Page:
The following was written for The Windrow magazine (and then judiciously edited), of which the March 2016 issue has just been released. Contact Simon Fairlie to subscribe to this very informative publication.
For all whetstones, regardless of whether they are synthetic or natural, there are a number of factors that determine, together, how they perform:
- Size of the particles that make up the stone. Sand, for example, by definition, refers to particles that fall within a size range of 1/16th of a mm to 2mm, so in theory sandstones at either end of this range can be comprised of particles that differ in size by a factor of 32.
- Shape of the particles. Stones made of particles of similar sizes can differ markedly in whether they behave like a coarse or a fine stone, because of the way the particles are shaped (smooth or sharp).
- The configuration of the particles. Again, stones made of particles of similar sizes can differ markedly in whether they behave like a coarse or a fine stone, because of the way the particles are ‘clumped’ or not clumped. Particles can be clumped due to some bond between them such that they behave like a larger particle or, as in natural metamorphic stones, they may be partially fused by pressure and/or heat (in which case it becomes a matter of distinction about whether the particle size has actually changed). Most natural whetstones are sedimentary rock, but not all.
- Hardness of the particles. A particle of diamond 1mm in size will continue to grind steel far longer than a particle of relatively soft sand of the same size. Sand can be comprised of a variety of particles, so one sandstone may have harder particles than another.
- Strength of the substrate/bond between the particles, or between the clumps of particles. A soft bond will result in fresh particles being exposed faster, so will likely result in a more aggressive cut. A bond that is overly soft will result in the entire stone breaking easily.
- Consistency/regularity of the composition. For example, a very nice, fine sandstone may be rendered far less useful if it’s peppered with large chunks of quartz.
The interplay between these factors can be confounding. For example, a stone with relatively hard, large particles and a relatively hard bond is likely to give a very aggressive cut for some time, but having a harder bond, the particles may wear down and start to behave far less aggressively as the rough edges of the particles are worn off, while a stone with softer, smaller particles and a soft bond may continue to behave more aggressively than the first stone because fresh, sharp points are continually being applied to the steel. This is why I consider a stone’s “grit” rating – which refers to the particle size alone – to be a rather unhelpful measure for natural stones (as opposed to synthetic stones, where all the factors can be controlled in manufacture, so that it is possible to compare apples to apples). Perhaps a whetstone boffin could create something like a natural whetstone ‘cut rating’ (to supersede ‘grit rating’), which would refer to the effect a stone has (which is what we’re ultimately concerned with) on a standard grade of steel after a standard number of hours, to allow for particle and bond hardness, as well as the size and shape of the particle, to have a role in determining the end result.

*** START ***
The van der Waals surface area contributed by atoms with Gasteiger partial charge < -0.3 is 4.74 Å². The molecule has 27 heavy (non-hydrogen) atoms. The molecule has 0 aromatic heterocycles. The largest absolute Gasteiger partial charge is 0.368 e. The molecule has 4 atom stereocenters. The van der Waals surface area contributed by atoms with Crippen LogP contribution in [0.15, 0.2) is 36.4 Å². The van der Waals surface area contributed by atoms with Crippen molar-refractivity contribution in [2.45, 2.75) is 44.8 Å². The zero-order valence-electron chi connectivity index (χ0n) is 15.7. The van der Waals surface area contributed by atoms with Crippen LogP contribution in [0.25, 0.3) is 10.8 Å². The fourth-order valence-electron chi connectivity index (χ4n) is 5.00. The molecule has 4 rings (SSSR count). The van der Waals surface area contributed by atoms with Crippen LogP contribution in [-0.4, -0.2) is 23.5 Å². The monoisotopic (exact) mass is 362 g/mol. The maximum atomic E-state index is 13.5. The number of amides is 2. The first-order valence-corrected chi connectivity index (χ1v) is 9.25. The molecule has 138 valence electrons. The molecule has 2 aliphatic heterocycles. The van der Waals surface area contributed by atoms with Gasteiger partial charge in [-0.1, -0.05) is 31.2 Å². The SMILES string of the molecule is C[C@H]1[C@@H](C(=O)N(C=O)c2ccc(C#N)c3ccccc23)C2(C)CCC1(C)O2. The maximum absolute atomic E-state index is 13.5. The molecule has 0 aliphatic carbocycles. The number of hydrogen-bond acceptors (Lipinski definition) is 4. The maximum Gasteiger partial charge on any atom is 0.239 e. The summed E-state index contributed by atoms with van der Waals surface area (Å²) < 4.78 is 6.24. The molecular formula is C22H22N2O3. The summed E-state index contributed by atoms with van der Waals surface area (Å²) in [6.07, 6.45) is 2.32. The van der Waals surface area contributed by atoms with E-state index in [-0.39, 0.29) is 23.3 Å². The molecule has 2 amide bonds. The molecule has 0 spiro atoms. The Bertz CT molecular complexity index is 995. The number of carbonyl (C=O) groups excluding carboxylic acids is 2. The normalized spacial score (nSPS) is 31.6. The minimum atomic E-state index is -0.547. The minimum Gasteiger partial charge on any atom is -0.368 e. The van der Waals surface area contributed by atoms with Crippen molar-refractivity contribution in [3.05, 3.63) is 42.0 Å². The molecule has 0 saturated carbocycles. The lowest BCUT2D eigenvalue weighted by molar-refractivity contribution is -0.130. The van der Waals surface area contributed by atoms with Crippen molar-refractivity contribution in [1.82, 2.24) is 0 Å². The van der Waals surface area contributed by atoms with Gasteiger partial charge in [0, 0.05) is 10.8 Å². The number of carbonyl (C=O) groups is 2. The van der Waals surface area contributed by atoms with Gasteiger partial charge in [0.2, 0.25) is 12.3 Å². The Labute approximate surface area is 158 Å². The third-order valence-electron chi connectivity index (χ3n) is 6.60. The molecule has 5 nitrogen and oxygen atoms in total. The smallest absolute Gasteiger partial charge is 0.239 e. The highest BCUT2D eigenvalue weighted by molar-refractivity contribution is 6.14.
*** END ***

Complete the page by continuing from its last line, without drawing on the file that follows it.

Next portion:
In addition to the above factors, there are “wildcards” that can be added into the mix, as occurs in natural Coticule. This stone has garnets in it which will roll around in the slurry to smooth the steel more, which adds a very different kind of finish and also gives a wide variety of aggressiveness depending on whether the stone is used with a thick or thin slurry or none at all. For the purposes of scythe sharpening, though, a slurry is not likely to come into play since most field honing is done quickly.
Finding the stone
So how does one go about choosing a suitable whetstone? My answer is that beyond just looking at it with a loupe and rubbing it with your thumb to see how ‘toothy’ and soft it feels, you can’t, really – you really need to test it over time. Henk Bos gave a simple test which will at least tell you whether your stone has any hope of performing adequately, and that is to try it on the back of a stainless steel spoon – if it marks or polishes the spoon, it’s worth pursuing.
It’s also worth noting that I’m yet to find a sedimentary rock that is completely useless for any honing purpose. Pretty much any sedimentary rock will do something to steel, it’s just a question of what minimum level of effectiveness you are prepared to accept. Even metamorphic stones that can be polished up like marble will do something to steel, if the stone is not polished and left reasonably rough.